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State Department “Final” Environmental Review of Proposed Keystone XL Tar Sands Pipeline is Still Incomplete
Final version claims “no significant impacts” despite missing in-depth assessments of key issues

WASHINGTON (August 26, 2011) -- The State Department released its final environmental impact statement (FEIS) for the proposed Keystone XL tar sands pipeline today. NRDC policy experts note that the final statement still lacks a number of in-depth safety and pollution studies, despite a claim from the Obama administration that the pipeline would have “no significant impacts.”

The issues at the heart of the public outcry over Keystone XL are also among the critical elements missing in-depth review, including:

  • studies of pipeline safety issues
  • added pollution in refinery communities
  • alternate routes for the pipeline to spare the Nebraska Sandhills and the Ogallala Aquifer
  • special assessment of wildlife impacts from the Fish and Wildlife Service.

While the FEIS is a significant milestone, it is one of many components in the permitting process,  which still requires a national interest determination, public meetings and a host of other decisions at the Federal and State level before a final decision is made as to whether the pipeline project will proceed or not.

Following is a statement from NRDC international program director Susan Casey-Lefkowitz:

“Once again, the State Department has failed to do its homework, and they’re leaving the American public to suffer the consequences. 

“It is utterly beyond me how the administration can claim the pipeline will have ‘no significant impacts’ if they haven’t bothered to do in-depth studies around the issues of contention. The public has made their concerns clear and the administration seems to have ignored them. If permitted, the proposed Keystone XL tar sands pipeline will be a dirty legacy that will haunt President Obama and Secretary Clinton for years to come.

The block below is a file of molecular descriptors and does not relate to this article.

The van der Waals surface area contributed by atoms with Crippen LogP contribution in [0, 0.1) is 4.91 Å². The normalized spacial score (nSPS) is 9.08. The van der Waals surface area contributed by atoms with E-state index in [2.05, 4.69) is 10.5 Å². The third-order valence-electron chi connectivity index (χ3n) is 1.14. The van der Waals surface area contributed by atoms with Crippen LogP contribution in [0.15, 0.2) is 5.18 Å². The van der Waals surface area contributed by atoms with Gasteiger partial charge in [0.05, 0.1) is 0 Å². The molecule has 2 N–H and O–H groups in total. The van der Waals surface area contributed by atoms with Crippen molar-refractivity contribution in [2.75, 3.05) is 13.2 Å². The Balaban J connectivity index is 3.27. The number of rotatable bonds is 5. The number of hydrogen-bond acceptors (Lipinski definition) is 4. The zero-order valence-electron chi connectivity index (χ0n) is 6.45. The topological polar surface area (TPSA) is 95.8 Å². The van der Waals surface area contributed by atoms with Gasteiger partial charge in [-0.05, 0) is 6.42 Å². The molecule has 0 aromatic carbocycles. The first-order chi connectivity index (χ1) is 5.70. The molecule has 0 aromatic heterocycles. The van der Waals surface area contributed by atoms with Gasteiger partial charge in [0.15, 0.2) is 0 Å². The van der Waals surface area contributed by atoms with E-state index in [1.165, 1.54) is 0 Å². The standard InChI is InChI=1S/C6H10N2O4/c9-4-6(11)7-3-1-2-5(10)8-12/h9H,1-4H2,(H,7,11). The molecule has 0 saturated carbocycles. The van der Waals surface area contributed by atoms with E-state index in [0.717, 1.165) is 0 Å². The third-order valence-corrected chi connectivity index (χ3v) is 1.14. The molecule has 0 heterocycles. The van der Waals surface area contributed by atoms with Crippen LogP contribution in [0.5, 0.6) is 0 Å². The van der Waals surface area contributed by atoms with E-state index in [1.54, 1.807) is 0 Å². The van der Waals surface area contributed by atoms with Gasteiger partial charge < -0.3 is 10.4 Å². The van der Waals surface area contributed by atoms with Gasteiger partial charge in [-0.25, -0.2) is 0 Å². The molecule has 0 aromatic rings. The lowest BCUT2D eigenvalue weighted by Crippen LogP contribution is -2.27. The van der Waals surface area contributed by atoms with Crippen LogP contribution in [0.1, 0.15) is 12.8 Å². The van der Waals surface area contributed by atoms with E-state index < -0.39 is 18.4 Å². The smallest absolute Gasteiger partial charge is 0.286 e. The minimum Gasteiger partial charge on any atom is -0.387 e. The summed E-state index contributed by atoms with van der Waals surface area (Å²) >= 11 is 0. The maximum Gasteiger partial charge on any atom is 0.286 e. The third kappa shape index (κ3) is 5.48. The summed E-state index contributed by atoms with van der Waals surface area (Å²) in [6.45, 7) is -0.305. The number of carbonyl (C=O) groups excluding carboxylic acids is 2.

“We’ll be digging deeper into the State Department’s final environmental review of the Keystone XL tar sands pipeline, but we have seen no evidence of the in-depth studies that are required for the Obama administration to live up to its promise.  Despite assurances, this review seems to be far from a ‘thorough and objective’ assessment of critical health and safety issues that landowners and community members will be dealing with should this project be built. 

“An administration committed to fighting climate change and building a clean energy economy in the United States must be more stringent in evaluating the vast impacts of this dirty and unnecessary project.

“With the Yellowstone River and Kalamazoo River spills still being cleaned up in the background, the lack of a deeper look at the pipeline safety issues presented by the unique raw tar sands oil that would be moved in this project is inexcusable.

“Secretary Clinton promised to ‘leave no stone unturned’ in this process, but she didn’t really need to look that hard. Keystone XL is rife with issues that exacerbate climate change and environmental injustices ---two things that were supposed to be a focus for the administration, but have been glossed over. Especially given that there is no need for this pipeline in the United States, it is not worth the many environmental and safety risks.”

NRDC senior energy advisor Danielle Droitsch has blogged in further detail on the FEIS at http://switchboard.nrdc.org/blogs/eshope/state_department_keystone_xl_e.html

The FEIS is available online at http://www.keystonepipeline-xl.state.gov/clientsite/keystonexl.nsf?Open


The Natural Resources Defense Council (NRDC) is an international nonprofit environmental organization with more than 1.4 million members and online activists. Since 1970, our lawyers, scientists, and other environmental specialists have worked to protect the world's natural resources, public health, and the environment. NRDC has offices in New York City, Washington, D.C., Los Angeles, San Francisco, Chicago, Bozeman, MT, and Beijing. Visit us at www.nrdc.org and follow us on Twitter @NRDC.


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